Clashes with police in French suburb expose tensions unresolved since 2005 riots

Rampaging youths threw Molotov cocktails and set fire to dozens of cars in troubled neighborhoods outside Paris during a second night of street violence.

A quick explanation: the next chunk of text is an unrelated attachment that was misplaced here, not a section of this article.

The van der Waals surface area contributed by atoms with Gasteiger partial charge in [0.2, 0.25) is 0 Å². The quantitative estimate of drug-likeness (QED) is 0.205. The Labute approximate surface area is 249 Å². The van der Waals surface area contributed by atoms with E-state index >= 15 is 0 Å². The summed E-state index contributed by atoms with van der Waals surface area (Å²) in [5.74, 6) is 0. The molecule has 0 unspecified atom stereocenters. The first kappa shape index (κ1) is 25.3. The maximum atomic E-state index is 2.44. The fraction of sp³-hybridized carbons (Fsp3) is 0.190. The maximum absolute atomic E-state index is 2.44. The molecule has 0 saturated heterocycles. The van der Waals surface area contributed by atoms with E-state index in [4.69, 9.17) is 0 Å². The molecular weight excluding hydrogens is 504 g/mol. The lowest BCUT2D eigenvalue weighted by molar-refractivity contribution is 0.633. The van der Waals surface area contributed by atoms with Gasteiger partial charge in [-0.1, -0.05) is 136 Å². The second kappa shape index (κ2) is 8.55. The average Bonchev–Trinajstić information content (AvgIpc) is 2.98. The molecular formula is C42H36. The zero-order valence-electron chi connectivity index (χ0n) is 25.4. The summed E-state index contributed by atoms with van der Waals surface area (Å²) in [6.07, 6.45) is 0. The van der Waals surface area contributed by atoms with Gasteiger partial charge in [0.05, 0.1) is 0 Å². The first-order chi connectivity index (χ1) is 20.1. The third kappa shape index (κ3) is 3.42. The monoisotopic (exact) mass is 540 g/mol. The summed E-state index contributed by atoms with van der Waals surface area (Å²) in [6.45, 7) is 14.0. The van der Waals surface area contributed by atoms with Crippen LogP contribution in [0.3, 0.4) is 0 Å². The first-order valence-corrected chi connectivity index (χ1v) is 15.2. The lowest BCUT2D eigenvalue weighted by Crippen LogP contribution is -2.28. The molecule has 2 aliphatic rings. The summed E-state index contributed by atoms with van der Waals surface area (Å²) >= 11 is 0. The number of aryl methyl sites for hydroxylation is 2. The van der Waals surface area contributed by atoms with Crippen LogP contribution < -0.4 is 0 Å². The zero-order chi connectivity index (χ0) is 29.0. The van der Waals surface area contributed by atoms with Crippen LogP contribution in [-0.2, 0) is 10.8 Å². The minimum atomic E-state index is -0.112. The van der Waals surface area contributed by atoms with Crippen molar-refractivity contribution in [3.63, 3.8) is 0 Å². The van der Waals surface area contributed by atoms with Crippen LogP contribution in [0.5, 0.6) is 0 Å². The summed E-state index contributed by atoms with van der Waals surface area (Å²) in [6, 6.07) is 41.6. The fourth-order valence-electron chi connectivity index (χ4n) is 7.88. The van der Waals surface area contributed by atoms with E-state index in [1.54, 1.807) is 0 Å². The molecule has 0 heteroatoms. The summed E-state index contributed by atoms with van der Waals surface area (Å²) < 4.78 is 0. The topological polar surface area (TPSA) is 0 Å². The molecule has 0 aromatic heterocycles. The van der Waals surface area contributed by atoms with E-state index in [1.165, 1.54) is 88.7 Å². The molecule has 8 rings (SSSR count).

Rampaging youths threw Molotov cocktails and set fire to dozens of cars in troubled neighborhoods outside Paris during a second night of street violence after two local teens were killed in a crash with a police patrol car. President Nicolas Sarkozy, visiting China, appealed for calm on Monday, while police braced for more problems. With several dozen officers injured during two nights of rioting, the violence was a reminder of the tensions that drove weeks of rioting in 2005 in poor neighborhoods with large minority populations. Anger focused on police, with residents claiming that officers left the scene of Sunday's crash without helping the two teens whose motorbike collided with their car. Officials cast doubt on the claim but the internal police oversight agency was investigating nevertheless. Investigators were still trying to piece together exactly what happened in the Sunday afternoon crash in Villiers-le-Bel, a town of public housing blocks home to a mix of Arab, black and white residents in the French capital's northern suburbs. Police officials said the motorbike ignored traffic rules and crashed into the police vehicle, and that the bike was unregistered and thus not authorized for use on French roads. Neither of the teens - aged 15 and 16 - was wearing a helmet, and the prosecutor's office said the bike was going at maximum speed. The internal police oversight agency opened an inquiry into whether the deaths were manslaughter and whether the officers failed to help the teens, a police official said, speaking on condition of anonymity because he was not authorized to speak to the media. An alcohol test showed that neither of the officers had been drinking, and initial inquiries suggested they did not appear to have caused the crash, police said. The prosecutor, Marie-Therese de Givry, told LCI television that the officers called rescue services to the scene. Villiers-le-Bel was on edge Monday for a second night, though the families of the two teenagers called for calm. A crowd of youths set police barricades on fire and threw stones and Molotov cocktails at officers, who retaliated with tear gas and rubber bullets. In Villiers-le-Bel and surrounding areas, youths set fire to 36 vehicles, the area's prefecture said. Youths were seen firing buckshot at police and reporters. A police union official said 38 officers were wounded, including three seriously - one of whom had a shoulder wound after a shot from a hunting rifle pierced his bullet-proof vest. One reporter also was injured. Two youths were taken into custody, the prefecture said. Among the buildings targeted by the youths was a library that was set afire. "The situation is tense; there are a lot of police on the ground to prevent more flare-ups," said Gaelle James of the Synergie police officers' union. In Sunday's violence, eight people were arrested and 20 police officers were injured - including the town's police chief, who was beaten in the face when he tried to negotiate with the rioters, police said. One firefighter also was injured. Also Sunday, witnesses said, police fired rubber pellets at youths. Two police stations were targeted, one with Molotov cocktails. A McDonald's restaurant was burned, as were about 15 cars and several garbage cans. Sarkozy said: "I want everyone to calm down and let the justice system determine who was responsible." Residents drew parallels with the 2005 riots. That unrest was prompted by the deaths of two teens electrocuted in a power substation while hiding from police in a suburb northeast of Paris. A recent study by the state auditor's office indicated that money poured into poor French suburbs in recent decades had done little to solve problems vividly exposed by the 2005 riots, including discrimination, unemployment and alienation from mainstream society. The head of the opposition Socialist Party, Francois Hollande, called the latest violence the result of "a social and political crisis" and lamented the "climate of suspicion, of hate, that can exist in many neighborhoods." "Promises were made. We want to see the results," Hollande said on France-Inter radio of government pledges to address suburban tensions. "How long have we been talking about a 'plan for the suburbs?"'